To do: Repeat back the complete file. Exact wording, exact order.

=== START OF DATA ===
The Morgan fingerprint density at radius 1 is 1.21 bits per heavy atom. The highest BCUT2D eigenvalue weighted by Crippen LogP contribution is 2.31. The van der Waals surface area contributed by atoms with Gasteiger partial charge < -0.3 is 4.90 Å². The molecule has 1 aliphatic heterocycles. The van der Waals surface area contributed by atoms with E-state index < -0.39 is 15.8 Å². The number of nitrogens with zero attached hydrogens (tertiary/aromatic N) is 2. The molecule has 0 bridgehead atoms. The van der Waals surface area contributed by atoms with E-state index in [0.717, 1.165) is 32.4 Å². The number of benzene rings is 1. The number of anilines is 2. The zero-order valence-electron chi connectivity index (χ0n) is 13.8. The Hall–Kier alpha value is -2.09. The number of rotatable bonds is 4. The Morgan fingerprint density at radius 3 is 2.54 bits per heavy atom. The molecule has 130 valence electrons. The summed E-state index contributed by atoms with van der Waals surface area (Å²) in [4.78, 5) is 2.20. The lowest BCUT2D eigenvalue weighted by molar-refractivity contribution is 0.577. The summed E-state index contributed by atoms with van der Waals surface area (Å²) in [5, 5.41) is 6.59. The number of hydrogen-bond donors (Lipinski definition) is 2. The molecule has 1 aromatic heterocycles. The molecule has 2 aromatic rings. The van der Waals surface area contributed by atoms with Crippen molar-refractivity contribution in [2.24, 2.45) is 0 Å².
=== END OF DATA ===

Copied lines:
The Morgan fingerprint density at radius 1 is 1.21 bits per heavy atom. The highest BCUT2D eigenvalue weighted by Crippen LogP contribution is 2.31. The van der Waals surface area contributed by atoms with Gasteiger partial charge < -0.3 is 4.90 Å². The molecule has 1 aliphatic heterocycles. The van der Waals surface area contributed by atoms with E-state index < -0.39 is 15.8 Å². The number of nitrogens with zero attached hydrogens (tertiary/aromatic N) is 2. The molecule has 0 bridgehead atoms. The van der Waals surface area contributed by atoms with E-state index in [0.717, 1.165) is 32.4 Å². The number of benzene rings is 1. The number of anilines is 2. The zero-order valence-electron chi connectivity index (χ0n) is 13.8. The Hall–Kier alpha value is -2.09. The number of rotatable bonds is 4. The Morgan fingerprint density at radius 3 is 2.54 bits per heavy atom. The molecule has 130 valence electrons. The summed E-state index contributed by atoms with van der Waals surface area (Å²) in [4.78, 5) is 2.20. The lowest BCUT2D eigenvalue weighted by molar-refractivity contribution is 0.577. The summed E-state index contributed by atoms with van der Waals surface area (Å²) in [5, 5.41) is 6.59. The number of hydrogen-bond donors (Lipinski definition) is 2. The molecule has 1 aromatic heterocycles. The molecule has 2 aromatic rings. The van der Waals surface area contributed by atoms with Crippen molar-refractivity contribution in [2.24, 2.45) is 0 Å².